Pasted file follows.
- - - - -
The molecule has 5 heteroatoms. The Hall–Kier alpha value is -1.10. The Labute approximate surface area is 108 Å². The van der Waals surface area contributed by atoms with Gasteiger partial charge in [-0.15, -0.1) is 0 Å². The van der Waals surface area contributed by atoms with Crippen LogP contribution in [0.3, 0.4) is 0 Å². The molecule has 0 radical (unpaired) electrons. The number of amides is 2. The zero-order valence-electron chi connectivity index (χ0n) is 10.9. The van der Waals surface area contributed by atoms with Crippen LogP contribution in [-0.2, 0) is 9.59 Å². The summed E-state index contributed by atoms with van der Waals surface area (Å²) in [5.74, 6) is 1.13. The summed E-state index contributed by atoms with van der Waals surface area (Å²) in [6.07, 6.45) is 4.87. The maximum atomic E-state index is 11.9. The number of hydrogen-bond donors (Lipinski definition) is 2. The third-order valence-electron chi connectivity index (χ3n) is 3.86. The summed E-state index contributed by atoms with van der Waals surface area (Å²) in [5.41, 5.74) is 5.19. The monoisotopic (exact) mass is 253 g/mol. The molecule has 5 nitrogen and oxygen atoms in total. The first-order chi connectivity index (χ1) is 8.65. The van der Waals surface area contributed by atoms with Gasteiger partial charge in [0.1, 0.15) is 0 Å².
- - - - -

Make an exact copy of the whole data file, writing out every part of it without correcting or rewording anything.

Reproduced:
The molecule has 5 heteroatoms. The Hall–Kier alpha value is -1.10. The Labute approximate surface area is 108 Å². The van der Waals surface area contributed by atoms with Gasteiger partial charge in [-0.15, -0.1) is 0 Å². The van der Waals surface area contributed by atoms with Crippen LogP contribution in [0.3, 0.4) is 0 Å². The molecule has 0 radical (unpaired) electrons. The number of amides is 2. The zero-order valence-electron chi connectivity index (χ0n) is 10.9. The van der Waals surface area contributed by atoms with Crippen LogP contribution in [-0.2, 0) is 9.59 Å². The summed E-state index contributed by atoms with van der Waals surface area (Å²) in [5.74, 6) is 1.13. The summed E-state index contributed by atoms with van der Waals surface area (Å²) in [6.07, 6.45) is 4.87. The maximum atomic E-state index is 11.9. The number of hydrogen-bond donors (Lipinski definition) is 2. The third-order valence-electron chi connectivity index (χ3n) is 3.86. The summed E-state index contributed by atoms with van der Waals surface area (Å²) in [5.41, 5.74) is 5.19. The monoisotopic (exact) mass is 253 g/mol. The molecule has 5 nitrogen and oxygen atoms in total. The first-order chi connectivity index (χ1) is 8.65. The van der Waals surface area contributed by atoms with Gasteiger partial charge in [0.1, 0.15) is 0 Å².